Top 5 NBA slam dunk contests of all time with Bill Trikos: While Robinson wowed crowds by dunking over Howard, before him there was Spud Webb. Despite only standing at 5’7, Webb defied the odds by outlasting teammate Dominique Wilkins, who was the defending champion. Wilkins showcased his beautiful windmill dunks. However, he was upstaged by Webb who elevated higher than ever which was all the more impressive for a man his size. With the event held in Chicago, defending champion Michael Jordan had his work cut out for him with a home-court advantage. But with Dominique Wilkins out to regain his Slam Dunk contest championship glory, it was a tight dunking affair. But while both players showcased their amazing athletic gifts, Jordan edged out Wilkins after pulling off the iconic free throw line dunk to become a back-to-back Slam Dunk Contest champion. Discover additional info about the author on https://vimeo.com/billtrikos.
That has inevitably taken some of the emotion away from the competition. I mean no disrespect to Derrick Jones Jr., but we would much rather watch Russell Westbrook and LeBron James throw windmill dunks than him. That’s why most of the greatest dunk contests of all time happened quite some time ago. That doesn’t stop us getting some memorable dunk contests, though. We still get to watch some talented, young players going head-to-head to wow the crowd, which is going to be easier said than done. The guys we’re about to mention, however, excelled at that task, and that’s why we’ve put together the top five best dunk contests of all time.
“We had to come up with a concept that would get everyone’s attention,” former Nuggets executive Carl Scheer told the Houston Chronicle in 1996 (via News Corp Australia’s Sam Gardner). “We were in serious trouble. We knew that it was our last year, and we had to make a big impression.” Eight years later, Erving, just shy of his 34th birthday and well into his tenure with the Philadelphia 76ers, revived his free-throw flight at the NBA’s inaugural dunk contest. That dunk went down as the first to earn a perfect score in the NBA, though it wasn’t enough to propel Dr. J past Larry Nance for the title.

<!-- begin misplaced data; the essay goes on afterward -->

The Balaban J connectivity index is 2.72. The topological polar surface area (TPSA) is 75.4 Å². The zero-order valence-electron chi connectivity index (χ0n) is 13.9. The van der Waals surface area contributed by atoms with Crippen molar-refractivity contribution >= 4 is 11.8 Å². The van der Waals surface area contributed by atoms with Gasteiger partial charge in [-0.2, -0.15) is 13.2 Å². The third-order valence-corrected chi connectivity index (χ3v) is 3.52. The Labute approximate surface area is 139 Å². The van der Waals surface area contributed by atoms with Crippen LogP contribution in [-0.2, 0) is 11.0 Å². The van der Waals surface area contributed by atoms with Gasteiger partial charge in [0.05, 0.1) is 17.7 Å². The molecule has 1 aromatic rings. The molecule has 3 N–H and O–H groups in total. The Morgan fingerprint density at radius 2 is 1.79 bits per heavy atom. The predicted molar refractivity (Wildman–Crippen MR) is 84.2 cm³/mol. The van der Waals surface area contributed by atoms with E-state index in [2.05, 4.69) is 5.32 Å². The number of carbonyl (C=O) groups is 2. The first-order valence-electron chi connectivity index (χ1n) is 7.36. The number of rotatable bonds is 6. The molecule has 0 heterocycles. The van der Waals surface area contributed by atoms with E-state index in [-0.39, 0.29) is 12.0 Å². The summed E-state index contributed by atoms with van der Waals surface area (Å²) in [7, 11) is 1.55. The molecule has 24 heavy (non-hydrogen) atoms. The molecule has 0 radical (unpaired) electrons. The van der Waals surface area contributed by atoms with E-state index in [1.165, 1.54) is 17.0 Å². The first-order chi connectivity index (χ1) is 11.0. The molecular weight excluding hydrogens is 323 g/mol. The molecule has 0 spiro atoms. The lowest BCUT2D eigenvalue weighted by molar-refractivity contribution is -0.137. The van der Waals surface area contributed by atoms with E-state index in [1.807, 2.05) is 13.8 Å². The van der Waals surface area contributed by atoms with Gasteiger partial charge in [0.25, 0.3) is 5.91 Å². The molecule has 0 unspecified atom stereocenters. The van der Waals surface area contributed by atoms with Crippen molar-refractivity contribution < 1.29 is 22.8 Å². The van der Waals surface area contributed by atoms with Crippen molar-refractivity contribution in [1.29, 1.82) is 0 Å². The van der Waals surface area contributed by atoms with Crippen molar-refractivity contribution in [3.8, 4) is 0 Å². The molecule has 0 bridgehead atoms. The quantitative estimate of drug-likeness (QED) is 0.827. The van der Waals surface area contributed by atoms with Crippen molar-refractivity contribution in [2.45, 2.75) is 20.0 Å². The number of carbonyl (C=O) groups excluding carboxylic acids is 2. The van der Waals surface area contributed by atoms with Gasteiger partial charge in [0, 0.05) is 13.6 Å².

As a second-year pro in 2006, Andre Iguodala introduced himself to a national audience with an unreal display of athleticism. Standing behind the basket, then-Philadelphia 76ers teammate Allen Iverson threw the ball off the backboard to Iguodala, who caught it, ducked under the bottom of the backcourt and slammed home a reverse jam. The dunk earned a perfect score, but Iguodala lost the competition to three-time winner Nate Robinson in controversial fashion.
During the 1991 Slam Dunk Contest in Charlotte, North Carolina, the then-Boston Celtics guard took off from inside the paint and dunked over his head with his left hand. The catch? He covered his eyes with his right arm, thereby popularizing—if not inventing—the no-look dunk. Brown has since said that by putting his face in his elbow pit, he inspired the “Dab” dancing trend that took off 25 years later. Whether that’s the case is unclear. What’s easier to discern, though, is that Brown’s blind finish, which others have since imitated in the Slam Dunk Contest, was at once groundbreaking and vital to his eventual victory over Seattle SuperSonics slam artist Shawn Kemp.
We’ve seen players throw the ball off the glass and go through the legs. We’ve seen players jump over people and dunk. Until this moment, we had never seen a player jump over someone, throw the ball off the glass and put it between their legs for a dunk. Nash deserves as much credit as Stoudemire here, but the timing and precision of this dunk help it crack the top 10. Stoudemire threw the perfect pass off the backboard and Nash delivered an even more perfect header for the 360. The Slam Dunk Contest had never seen anything like this before. All you can do is laugh when you see this dunk. Webb is 5’7. You are not supposed to be able to do 360 dunks off of a lob at that height. It looks like a video game glitch the way Webb rises up to finish this one.
First, Howard summoned another basket onto the court, one that would stand at 12 feet—two feet higher than a regulation hoop. Then, he hopped into a phone booth and emerged with a red cape to reprise his role as basketball’s new Superman, which he rode to the dunk title the previous year in New Orleans. To top it off, Howard hopped off the floor to catch a lob off the backboard from Orlando Magic teammate and fellow All-Star Jameer Nelson for the flush. That he made it look so easy was a testament to Howard’s superhuman athleticism at the time. That the judges awarded him a 50 for pulling it off spoke to their appreciation of how wild that part of the spectacle was, theatrics aside. Howard’s heroic dunk, though, wasn’t enough to secure a successful slam championship defense. Instead, the fan vote tilted toward a particular hunk of kryptonite.